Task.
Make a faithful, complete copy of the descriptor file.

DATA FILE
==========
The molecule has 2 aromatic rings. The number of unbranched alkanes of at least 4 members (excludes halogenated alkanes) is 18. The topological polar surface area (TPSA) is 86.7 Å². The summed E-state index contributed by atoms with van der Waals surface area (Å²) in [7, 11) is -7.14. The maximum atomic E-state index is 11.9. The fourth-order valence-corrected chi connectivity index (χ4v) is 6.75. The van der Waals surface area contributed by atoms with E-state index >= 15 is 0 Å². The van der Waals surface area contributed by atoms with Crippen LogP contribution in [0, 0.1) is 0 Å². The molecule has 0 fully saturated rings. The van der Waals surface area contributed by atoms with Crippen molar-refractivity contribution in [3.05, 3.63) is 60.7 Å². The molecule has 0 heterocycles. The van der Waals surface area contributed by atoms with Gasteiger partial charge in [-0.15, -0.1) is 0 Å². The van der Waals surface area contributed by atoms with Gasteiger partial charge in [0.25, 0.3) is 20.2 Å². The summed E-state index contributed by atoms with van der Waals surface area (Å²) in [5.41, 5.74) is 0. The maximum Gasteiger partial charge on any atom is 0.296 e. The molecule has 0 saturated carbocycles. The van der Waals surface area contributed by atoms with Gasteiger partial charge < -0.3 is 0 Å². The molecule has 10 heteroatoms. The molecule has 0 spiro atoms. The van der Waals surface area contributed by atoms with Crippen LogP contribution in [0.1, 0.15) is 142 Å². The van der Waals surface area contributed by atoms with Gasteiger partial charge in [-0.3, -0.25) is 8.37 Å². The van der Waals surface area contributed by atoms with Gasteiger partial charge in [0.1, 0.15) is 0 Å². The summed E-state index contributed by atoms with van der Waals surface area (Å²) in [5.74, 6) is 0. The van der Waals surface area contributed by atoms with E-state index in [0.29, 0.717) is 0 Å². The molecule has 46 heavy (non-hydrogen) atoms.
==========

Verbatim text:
The molecule has 2 aromatic rings. The number of unbranched alkanes of at least 4 members (excludes halogenated alkanes) is 18. The topological polar surface area (TPSA) is 86.7 Å². The summed E-state index contributed by atoms with van der Waals surface area (Å²) in [7, 11) is -7.14. The maximum atomic E-state index is 11.9. The fourth-order valence-corrected chi connectivity index (χ4v) is 6.75. The van der Waals surface area contributed by atoms with E-state index >= 15 is 0 Å². The van der Waals surface area contributed by atoms with Crippen LogP contribution in [0, 0.1) is 0 Å². The molecule has 0 fully saturated rings. The van der Waals surface area contributed by atoms with Crippen molar-refractivity contribution in [3.05, 3.63) is 60.7 Å². The molecule has 0 heterocycles. The van der Waals surface area contributed by atoms with Gasteiger partial charge in [-0.15, -0.1) is 0 Å². The van der Waals surface area contributed by atoms with Gasteiger partial charge in [0.25, 0.3) is 20.2 Å². The summed E-state index contributed by atoms with van der Waals surface area (Å²) in [5.41, 5.74) is 0. The maximum Gasteiger partial charge on any atom is 0.296 e. The molecule has 0 saturated carbocycles. The van der Waals surface area contributed by atoms with Gasteiger partial charge < -0.3 is 0 Å². The molecule has 10 heteroatoms. The molecule has 0 spiro atoms. The van der Waals surface area contributed by atoms with Crippen LogP contribution in [0.1, 0.15) is 142 Å². The van der Waals surface area contributed by atoms with Gasteiger partial charge in [-0.3, -0.25) is 8.37 Å². The van der Waals surface area contributed by atoms with Gasteiger partial charge in [0.1, 0.15) is 0 Å². The summed E-state index contributed by atoms with van der Waals surface area (Å²) in [5.74, 6) is 0. The van der Waals surface area contributed by atoms with E-state index in [0.29, 0.717) is 0 Å². The molecule has 46 heavy (non-hydrogen) atoms.